Metabolic Abnormalities in Children With Epilepsy

This study has been completed.
Sponsor:
Information provided by:
National Institutes of Health Clinical Center (CC)
ClinicalTrials.gov Identifier:
NCT00001325
First received: November 3, 1999
Last updated: March 3, 2008
Last verified: June 2004
  Purpose

This study is designed to use positron emission tomography to measure brain energy use. Positron Emission Tomography (PET) is a technique used to investigate the functional activity of the brain. The PET technique allows doctors to study the normal processes of the brain (central nervous system) of normal individuals and patients with neurologic illnesses without physical / structural damage to the brain.

When a region of the brain is active, it uses more fuel in the form of oxygen and sugar (glucose). As the brain uses more fuel it produces more waste products, carbon dioxide and water. Blood carries fuel to the brain and waste products away from the brain. As brain activity increases blood flow to and from the area of activity increases also.

Researchers can label a sugar with a small radioactive molecule called FDG (fluorodeoxyglucose). As areas of the brain use more sugar the PET scan will detect the FDG and show the areas of the brain that are active. By using this technique researchers hope to answer the following questions;

4. Are changes in brain energy use (metabolism) present early in the course of epilepsy

5. Do changes in brain metabolism match the severity of patient's seizures

6. Do changes in metabolism occur over time or in response to drug therapy


Condition Intervention
Generalized Epilepsy
Infantile Spasms
Metabolic Disease
Partial Epilepsy
Seizures
Drug: 18 FDG

Study Type: Observational
Official Title: Natural History of Metabolic Abnormalities in Children With Epilepsy

Resource links provided by NLM:


Further study details as provided by National Institutes of Health Clinical Center (CC):

Estimated Enrollment: 80
Study Start Date: April 1992
Estimated Study Completion Date: June 2004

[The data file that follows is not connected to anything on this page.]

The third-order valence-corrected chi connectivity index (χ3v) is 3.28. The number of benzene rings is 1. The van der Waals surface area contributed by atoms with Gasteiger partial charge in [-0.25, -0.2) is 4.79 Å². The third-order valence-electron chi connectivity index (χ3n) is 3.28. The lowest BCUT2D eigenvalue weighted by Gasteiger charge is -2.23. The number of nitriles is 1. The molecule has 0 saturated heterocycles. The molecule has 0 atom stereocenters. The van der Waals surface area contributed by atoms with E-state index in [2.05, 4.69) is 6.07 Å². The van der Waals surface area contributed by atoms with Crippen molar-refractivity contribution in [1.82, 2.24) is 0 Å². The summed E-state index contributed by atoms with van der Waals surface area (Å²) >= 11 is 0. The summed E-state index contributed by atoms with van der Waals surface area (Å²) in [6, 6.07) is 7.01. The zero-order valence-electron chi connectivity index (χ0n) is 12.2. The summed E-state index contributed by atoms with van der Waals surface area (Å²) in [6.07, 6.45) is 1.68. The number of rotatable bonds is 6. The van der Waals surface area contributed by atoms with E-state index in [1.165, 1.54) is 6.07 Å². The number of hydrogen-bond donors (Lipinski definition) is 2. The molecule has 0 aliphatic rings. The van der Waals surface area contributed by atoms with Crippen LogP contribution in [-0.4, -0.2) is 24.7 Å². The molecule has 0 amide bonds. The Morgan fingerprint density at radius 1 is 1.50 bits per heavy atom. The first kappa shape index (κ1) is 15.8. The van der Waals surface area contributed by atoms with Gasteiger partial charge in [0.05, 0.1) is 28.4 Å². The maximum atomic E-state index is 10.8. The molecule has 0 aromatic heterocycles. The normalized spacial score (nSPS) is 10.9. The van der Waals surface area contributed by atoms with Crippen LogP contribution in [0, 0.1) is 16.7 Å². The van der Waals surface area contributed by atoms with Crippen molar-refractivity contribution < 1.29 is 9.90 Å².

Detailed Description:

We propose to study children with recent onset partial epilepsy, cryptogenic infantile spasms, and idiopathic Lennox-Gastaut Syndrome with serial FDG-PET to elucidate the natural history and evolution of metabolic abnormalities associated with such epilepsies. The severity of the seizure disorder, and cognitive impairment, when present, will be correlated with the presence and extent of focal and global cerebral metabolic abnormalities.

  Eligibility

Genders Eligible for Study:   Both
Accepts Healthy Volunteers:   No
Criteria

INCLUSION CRITERIA:

Patients with partial seizures, infantile spasms and Lennox-Gastaut syndrome will be selected.

EXCLUSION CRITERIA:

Evidence of a structural lesion as cause for epilepsy.

Degenerative or metabolic disease.

Inability to comply with the protocol.

  Contacts and Locations
Choosing to participate in a study is an important personal decision. Talk with your doctor and family members or friends about deciding to join a study. To learn more about this study, you or your doctor may contact the study research staff using the Contacts provided below. For general information, see Learn About Clinical Studies.

Please refer to this study by its ClinicalTrials.gov identifier: NCT00001325

Locations
United States, Maryland
National Institute of Neurological Disorders and Stroke (NINDS)
Bethesda, Maryland, United States, 20892
Sponsors and Collaborators
  More Information

Publications:
ClinicalTrials.gov Identifier: NCT00001325     History of Changes
Other Study ID Numbers: 920175, 92-N-0175
Study First Received: November 3, 1999
Last Updated: March 3, 2008
Health Authority: United States: Federal Government

Keywords provided by National Institutes of Health Clinical Center (CC):
Positron
Tomography
Seizures
Epileptic Focus
Electroencephalography
Metabolism
Glucose
Cerebral
Positron Emission Tomography
Lennox Gastaut Syndrome

Additional relevant MeSH terms:
Spasms, Infantile
Epilepsies, Partial
Epilepsy
Epilepsy, Generalized
Metabolic Diseases
Seizures
Brain Diseases
Central Nervous System Diseases
Nervous System Diseases
Neurologic Manifestations
Signs and Symptoms

ClinicalTrials.gov processed this record on October 21, 2014